Location: Isiolo West, Isiolo Central Division, Isiolo Disctrict
Postal address: c/o Northern Rangelands Trust, Private Bag, Isiolo
Manager: Isaiah Epuri
Contact: E: email@example.com T: 0723 654 804
Ethnicity: Samburu, Turkana, Somali, Borana
Land Ownership: Community Land
Core Conservation Area: 34,900 hectares
Main Livelihood: Pastoralism
Key Wildlife Species: Elephant, Grevy’s zebra
Year of Registration: 2011
Staff Employed from the Community: 13
Annual Operating Budget: US$ 60,800
Nasuulu’s history, like so many other conservancies around it, is tainted with unrest. With so many pastoralist tribes sharing the same grazing pastures, incidents of inter-tribal conflict have been common as competition for natural resources increases. Nasuulu serves as an important buffer for the Buffalo Springs National Reserve, and the communities had the support of the local council and the Kenya Wildlife Service in their bid to join NRT. The tried and tested initiatives for regenerating the land, easing ethnic tensions and conserving wildlife that have proved effective in other community conservancies are being embraced in Nasuulu, and the communities here are working hard to rewrite their history.
Nasuulu elected a conservancy board in 2012, which includes of members from each of the four tribes that call the rangeland home. All the ethnic groups are traditionally nomadic or semi nomadic pastoralists and representation on the board is invaluable in getting continuing support and cooperation, particularly when it comes to grazing management. With funding from USAID, a new conservancy HQ was completed in 2014. This provides the management and security teams with a base from which they can more effectively conduct their operations. Over the last three years, cattle rustling has been a major challenge affecting the region, but as the communities embrace a unified approach to managing their conservancy, the number of incidents continues to reduce.
The 12 scouts employed in Nasuulu represent the diverse ethnicity within this conservancy, which again is vital if they are to manage conflict and raise conservation awareness in the area. They were trained with funding from NRT and generous support from the Kenya Wildlife service, at the Manyani Training School in the famous Tsavo National Park. Passing with flying colours, the team emerged with knowledge in discipline, field craft, wildlife law and wildlife monitoring.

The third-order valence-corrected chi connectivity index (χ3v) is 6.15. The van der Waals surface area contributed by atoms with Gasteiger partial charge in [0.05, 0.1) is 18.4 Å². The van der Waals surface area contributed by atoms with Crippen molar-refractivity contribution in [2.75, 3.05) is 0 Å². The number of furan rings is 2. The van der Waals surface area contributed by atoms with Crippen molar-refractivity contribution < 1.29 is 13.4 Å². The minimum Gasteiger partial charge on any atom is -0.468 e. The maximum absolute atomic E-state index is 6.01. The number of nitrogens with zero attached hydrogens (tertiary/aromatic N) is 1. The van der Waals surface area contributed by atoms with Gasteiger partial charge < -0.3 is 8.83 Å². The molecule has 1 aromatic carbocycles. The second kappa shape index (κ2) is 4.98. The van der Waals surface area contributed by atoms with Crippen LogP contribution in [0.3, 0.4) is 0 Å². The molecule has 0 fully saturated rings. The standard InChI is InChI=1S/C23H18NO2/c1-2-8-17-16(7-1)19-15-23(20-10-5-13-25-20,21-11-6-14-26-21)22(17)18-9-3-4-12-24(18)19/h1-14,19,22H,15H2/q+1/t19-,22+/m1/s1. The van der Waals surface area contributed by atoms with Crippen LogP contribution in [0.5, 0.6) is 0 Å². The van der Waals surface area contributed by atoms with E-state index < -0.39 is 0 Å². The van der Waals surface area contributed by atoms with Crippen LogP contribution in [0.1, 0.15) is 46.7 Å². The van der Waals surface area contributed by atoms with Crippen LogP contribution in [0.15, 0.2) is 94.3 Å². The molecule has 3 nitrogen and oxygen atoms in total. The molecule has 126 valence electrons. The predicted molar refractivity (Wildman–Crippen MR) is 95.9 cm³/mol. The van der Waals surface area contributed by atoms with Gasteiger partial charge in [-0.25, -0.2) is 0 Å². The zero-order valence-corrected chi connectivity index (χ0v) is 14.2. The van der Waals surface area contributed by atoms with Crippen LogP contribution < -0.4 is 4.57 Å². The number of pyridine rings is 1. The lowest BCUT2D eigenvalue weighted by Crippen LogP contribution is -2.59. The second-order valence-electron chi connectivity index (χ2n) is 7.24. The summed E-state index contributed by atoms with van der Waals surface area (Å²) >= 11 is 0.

Nasuulu is part of the Laikipia ecosystem, which contains important populations of the endangered Grevy’s zebra as well as being home to vast numbers of elephant and other herbivores. The Ewaso Nyiro River runs along part of its northern border, providing a vital and constant water supply to communities and wildlife alike.
Recently however, insecurity, easy access to firearms and the high demand (and price) for ivory has fuelled a devastating rise in elephant poaching here. An emergency plan is being put in place with support from the neighbouring conservancies, increased activity from Kenya Wildlife Service (KWS) and NRT’s joint anti-poaching team.
Ultimately, the long-term security for elephants, Grevy’s and other wildlife of the northern rangelands rests in the hands of communities empowered to take responsibility and derive direct benefits.
Laikipia is a popular destination for resident and international tourists in Kenya, with stunning landscapes and abundant wildlife. There are many luxury and self-catered facilities in private reserves, and if Nasuulu continues to improve security operations, infrastructure development and wildlife monitoring, there is no reason it couldn’t host a successful lodge itself. Nasuulu is strategically placed to benefit from tourism in the Buffalo Springs and Samburu Reserves, and NRT will negotiate with partners in the region to develop tourism within Nasuulu and ensure the communities are able to derive direct benefits from conservation.
With assistance from NRT and partner organisations, Nasuulu aims to achieve the following in the coming years:
- To convene, along with all other NRT community conservancies, in annual general meetings to share plans and progress
- To take part in a livelihood baseline survey, commissioned by NRT, with a view of determining the status and priority of education, health, water, jobs, food security, infrastructure and current availability of government services
- To continue the strengthening of wildlife security and monitoring within the conservancy
- To sign a partnership memorandum of understanding, along with all other community conservancies, between themselves and NRT
- To register as not-for-profit
- Implement a conservancy constitution, with the aim of building accountability, transparency, equity and effective representation in Nasuulu
- To develop a conservancy management plan endorsed by the constituent community
- To take part in peace building exercises with surrounding communities
- Obtain training for members of Boards and Committees in roles and responsibilities